The Latest Breakthroughs in Quantum Computing

TMI Newsdesk
7 Min Read

While there’s really nothing like the quantum world to make you feel unintelligent, it’s good to know that there are scientists around the world to whom this stuff makes sense.

Quantum physics is hard to understand, harder to explain, and much easier to define as “just magic.” That being said, the world of quantum computers is on the brink of making a lot of that magic a reality, at room temperature. While binary bits are the base units of traditional computation and they can be 1s and 0s, qubits can be 1s, 0s, or a combination of both which opens up to that magical world of computational possibilities. The problem, however, is for qubits to achieve “quantum coherence” (which is the state we want them in, to make the quantum magic work), they need to be kept at sub-freezing temperatures. The reason behind this is that qubits tend to lose their quantum properties when in contact with the environment, especially radiation.

Stable qubits at room temperature

This is why quantum computers are typically kept at minus 273 degrees Celsius and also why the chances of one day having a quantum computer that operates at room temperature are pretty slim. That being said, however, a team of Japanese researchers at Kyushu University have built a qubit that can achieve quantum coherence at room temperature. While the experiment only lasted 100 nanoseconds, this is the first time quantum coherence of four electrons in a “quintet state” has been observed at room temperature and is a significant milestone. In quantum mechanics, you have a singlet, doublet, triplet, and quintet state of electrons based on the number of pairs and the direction of the spin. A quintet state has four pairs of electrons spinning in parallel and in opposite directions of each other.

While there have been several previous attempts to achieve quantum coherence at room temperature, the problem has always been the system’s susceptibility to environmental conditions like radiation which make the electrons move around erratically. To negate the effects of external factors, the Japanese team led by Nobuhiro Yanai, an associate professor at Kyushu University, used pentacene molecules combined with a metal-organic framework (MOF) that restricts the movement of electrons under the effects of radiation. The MOF is made of pentacene molecules, zirconium ions, and organic dicarboxylate ligands. While the MOF doesn’t restrict the qubits (pentacene molecules in this case) movement completely, it restricts them to a constrained angle which is enough to trap them in a quantum state long enough to be observed for the first time.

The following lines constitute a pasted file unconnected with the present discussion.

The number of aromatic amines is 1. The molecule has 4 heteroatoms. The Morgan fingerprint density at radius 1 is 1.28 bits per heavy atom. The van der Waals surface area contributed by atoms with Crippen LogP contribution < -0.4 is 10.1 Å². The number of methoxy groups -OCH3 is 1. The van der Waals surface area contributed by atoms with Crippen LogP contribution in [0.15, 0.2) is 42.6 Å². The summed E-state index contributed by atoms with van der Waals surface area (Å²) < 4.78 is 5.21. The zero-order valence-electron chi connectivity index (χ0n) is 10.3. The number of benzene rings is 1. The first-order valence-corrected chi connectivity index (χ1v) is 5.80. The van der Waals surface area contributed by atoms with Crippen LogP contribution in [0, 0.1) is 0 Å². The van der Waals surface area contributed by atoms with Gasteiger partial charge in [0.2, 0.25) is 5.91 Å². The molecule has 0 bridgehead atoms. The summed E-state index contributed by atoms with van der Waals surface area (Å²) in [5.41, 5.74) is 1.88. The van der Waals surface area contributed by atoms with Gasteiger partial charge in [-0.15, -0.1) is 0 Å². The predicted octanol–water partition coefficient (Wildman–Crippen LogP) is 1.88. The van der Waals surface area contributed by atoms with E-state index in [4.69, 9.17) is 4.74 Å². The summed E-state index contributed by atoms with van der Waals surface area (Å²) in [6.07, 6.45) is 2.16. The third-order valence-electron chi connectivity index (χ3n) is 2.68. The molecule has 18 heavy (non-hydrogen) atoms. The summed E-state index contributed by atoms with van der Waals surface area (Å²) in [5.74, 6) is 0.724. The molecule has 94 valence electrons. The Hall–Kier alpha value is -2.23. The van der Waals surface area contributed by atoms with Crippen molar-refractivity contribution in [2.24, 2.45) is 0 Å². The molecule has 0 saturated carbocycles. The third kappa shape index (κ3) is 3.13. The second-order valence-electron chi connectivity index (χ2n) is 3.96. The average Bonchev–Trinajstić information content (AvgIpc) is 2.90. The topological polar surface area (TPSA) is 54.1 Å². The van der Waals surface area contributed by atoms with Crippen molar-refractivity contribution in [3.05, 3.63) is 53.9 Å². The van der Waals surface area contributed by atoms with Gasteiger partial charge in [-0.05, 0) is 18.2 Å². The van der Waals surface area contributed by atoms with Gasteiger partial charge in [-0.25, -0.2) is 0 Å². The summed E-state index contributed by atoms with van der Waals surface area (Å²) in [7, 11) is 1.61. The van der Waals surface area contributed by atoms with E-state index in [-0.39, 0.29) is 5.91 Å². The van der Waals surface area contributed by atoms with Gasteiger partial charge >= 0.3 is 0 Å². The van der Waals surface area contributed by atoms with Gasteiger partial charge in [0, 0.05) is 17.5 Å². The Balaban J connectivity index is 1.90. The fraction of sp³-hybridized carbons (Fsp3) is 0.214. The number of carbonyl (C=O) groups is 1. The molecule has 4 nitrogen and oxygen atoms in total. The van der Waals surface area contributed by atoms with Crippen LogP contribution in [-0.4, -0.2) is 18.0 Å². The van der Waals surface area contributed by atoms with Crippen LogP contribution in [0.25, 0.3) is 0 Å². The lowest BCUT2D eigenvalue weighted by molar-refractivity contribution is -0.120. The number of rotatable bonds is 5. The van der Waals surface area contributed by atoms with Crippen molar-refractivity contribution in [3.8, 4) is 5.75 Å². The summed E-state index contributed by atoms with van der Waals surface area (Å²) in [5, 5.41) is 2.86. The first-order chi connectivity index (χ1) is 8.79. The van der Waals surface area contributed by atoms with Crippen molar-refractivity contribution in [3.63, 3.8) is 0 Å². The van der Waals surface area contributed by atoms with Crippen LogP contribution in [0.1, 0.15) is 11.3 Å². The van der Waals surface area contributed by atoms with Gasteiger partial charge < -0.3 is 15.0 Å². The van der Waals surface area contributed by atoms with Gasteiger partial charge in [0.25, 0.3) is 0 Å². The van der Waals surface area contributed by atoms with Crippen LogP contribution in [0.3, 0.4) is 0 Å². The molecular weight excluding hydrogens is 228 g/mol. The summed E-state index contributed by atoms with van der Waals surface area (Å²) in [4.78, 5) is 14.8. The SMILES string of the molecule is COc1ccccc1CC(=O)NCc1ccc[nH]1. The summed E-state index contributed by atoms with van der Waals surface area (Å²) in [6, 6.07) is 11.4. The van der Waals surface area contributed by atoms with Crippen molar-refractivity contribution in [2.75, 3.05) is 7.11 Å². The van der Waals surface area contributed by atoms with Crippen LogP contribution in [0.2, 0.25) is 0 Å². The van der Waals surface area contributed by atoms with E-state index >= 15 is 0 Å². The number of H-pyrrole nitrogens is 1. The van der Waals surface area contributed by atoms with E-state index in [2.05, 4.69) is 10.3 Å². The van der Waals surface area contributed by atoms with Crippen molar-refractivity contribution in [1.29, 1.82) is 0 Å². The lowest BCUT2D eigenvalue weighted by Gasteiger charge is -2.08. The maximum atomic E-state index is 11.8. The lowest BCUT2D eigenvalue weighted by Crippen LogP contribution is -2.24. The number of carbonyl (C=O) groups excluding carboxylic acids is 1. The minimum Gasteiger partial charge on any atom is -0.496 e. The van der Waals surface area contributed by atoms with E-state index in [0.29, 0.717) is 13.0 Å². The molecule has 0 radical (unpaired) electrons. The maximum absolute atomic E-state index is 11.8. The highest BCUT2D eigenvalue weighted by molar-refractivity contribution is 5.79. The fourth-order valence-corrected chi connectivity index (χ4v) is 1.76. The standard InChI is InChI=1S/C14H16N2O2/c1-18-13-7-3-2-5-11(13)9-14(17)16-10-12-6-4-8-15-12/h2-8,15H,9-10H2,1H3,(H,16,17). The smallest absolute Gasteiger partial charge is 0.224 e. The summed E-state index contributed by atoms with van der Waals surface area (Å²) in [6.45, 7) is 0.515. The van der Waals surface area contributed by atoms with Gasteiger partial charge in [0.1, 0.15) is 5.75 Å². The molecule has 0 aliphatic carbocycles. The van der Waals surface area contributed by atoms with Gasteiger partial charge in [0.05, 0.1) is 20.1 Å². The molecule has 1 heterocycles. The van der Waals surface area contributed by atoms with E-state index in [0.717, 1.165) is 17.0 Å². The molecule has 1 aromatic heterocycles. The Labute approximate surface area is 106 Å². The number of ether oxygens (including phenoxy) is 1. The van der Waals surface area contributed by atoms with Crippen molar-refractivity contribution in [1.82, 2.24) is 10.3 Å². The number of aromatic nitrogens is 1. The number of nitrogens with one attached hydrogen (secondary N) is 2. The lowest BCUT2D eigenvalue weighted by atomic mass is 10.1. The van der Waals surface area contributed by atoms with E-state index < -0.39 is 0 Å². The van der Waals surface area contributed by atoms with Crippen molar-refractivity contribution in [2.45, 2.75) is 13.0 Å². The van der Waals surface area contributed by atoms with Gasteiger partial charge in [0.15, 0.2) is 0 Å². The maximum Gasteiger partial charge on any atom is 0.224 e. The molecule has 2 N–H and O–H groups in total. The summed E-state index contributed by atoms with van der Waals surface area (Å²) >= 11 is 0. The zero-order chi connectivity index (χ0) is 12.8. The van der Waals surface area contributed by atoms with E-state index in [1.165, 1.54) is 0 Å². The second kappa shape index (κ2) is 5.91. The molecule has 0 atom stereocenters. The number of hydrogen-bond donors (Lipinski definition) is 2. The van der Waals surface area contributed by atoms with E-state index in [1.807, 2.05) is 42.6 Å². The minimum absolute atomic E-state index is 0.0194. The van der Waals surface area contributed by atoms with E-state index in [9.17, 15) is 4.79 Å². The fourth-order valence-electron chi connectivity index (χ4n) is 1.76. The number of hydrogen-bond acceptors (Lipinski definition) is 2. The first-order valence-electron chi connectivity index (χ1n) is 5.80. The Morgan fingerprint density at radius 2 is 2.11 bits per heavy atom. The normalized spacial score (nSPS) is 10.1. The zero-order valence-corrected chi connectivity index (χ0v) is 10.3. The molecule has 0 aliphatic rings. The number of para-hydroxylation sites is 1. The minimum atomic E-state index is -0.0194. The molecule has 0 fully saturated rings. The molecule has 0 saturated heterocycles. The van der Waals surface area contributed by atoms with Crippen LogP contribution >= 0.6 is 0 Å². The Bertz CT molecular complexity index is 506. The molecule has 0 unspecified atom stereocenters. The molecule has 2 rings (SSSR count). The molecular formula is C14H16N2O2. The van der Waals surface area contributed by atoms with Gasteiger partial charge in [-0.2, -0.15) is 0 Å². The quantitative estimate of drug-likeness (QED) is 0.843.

Non-linear Hall effect in bismuth thin films can be controlled by the geometry of the microfabricated arc-shaped channels. (Image Credit: B. Schröder / HZDR)

Quantum plastics

In another major breakthrough, Researchers from the University of Salerno and the Helmholtz-Zentrum Dresden-Rossendorf (HZDR) in Italy have discovered that thin films of elemental bismuth display the non-linear Hall effect at room temperature. The non-linear Hall effect is a quantum transportation phenomenon and derives its quantum nature from something called the Berry curvature dipole. While Hall voltage is linearly related to the current created by a magnetic field, the Non-linear Hall effect creates the same potential difference across an electric circuit using a crystalline arrangement of materials, without the need for a magnetic field or a linear relationship between the voltage and the current. The short version, however, is that quantum effects (Non-linear Hall effect) can be observed on thin strips of elemental Bismuth at room temperature.

These strips can be attached to plastic or silicon substrates and can then be used in electronic devices to transmit terahertz high-frequency signals. Now while the Non-linear Hall effect had already been observed in materials before (like Graphene) it was never observed at room temperature. Much like the quantum qubits we discussed earlier, Graphene has to be cooled down to minus 70 degrees Celsius with the help of liquid Nitrogen in order for it to display the Non-linear Hall effect. Bismuth, on the other hand, not only displays quantum effects but can also be geometrically shaped in order to control the flow of electrons at room temperature. This makes it an ideal candidate to create new kinds of components for the high-speed and high-frequency circuits of the future

Arun Bansil, a theoretical physicist at Northeastern, has discovered new properties in the chemical element bismuth that could prevent supercomputers from frying and enable the production of low power electronics. (Image Credit: Cape Cod Crystals)


In conclusion, while there’s really nothing like the quantum world to make you feel unintelligent, it’s good to know that there are scientists around the world to whom this stuff makes sense. As we already mentioned, the easy way to describe this world would be “just magic” and you would be pretty justified in doing so. It’s also fun to try and understand the limiting factors or the problems scientists face as this adds context to the importance of each breakthrough even if that breakthrough lasts for just 100 nanoseconds. That’s a billionth of a second, and while that may sound insignificant, when you think of the scientists who spend years of their lives and sometimes their entire lives to create actual magic for a billionth of a second, it doesn’t seem insignificant at all.

In case you missed:

Source link

Share This Article
Leave a comment

Leave a Reply

Your email address will not be published. Required fields are marked *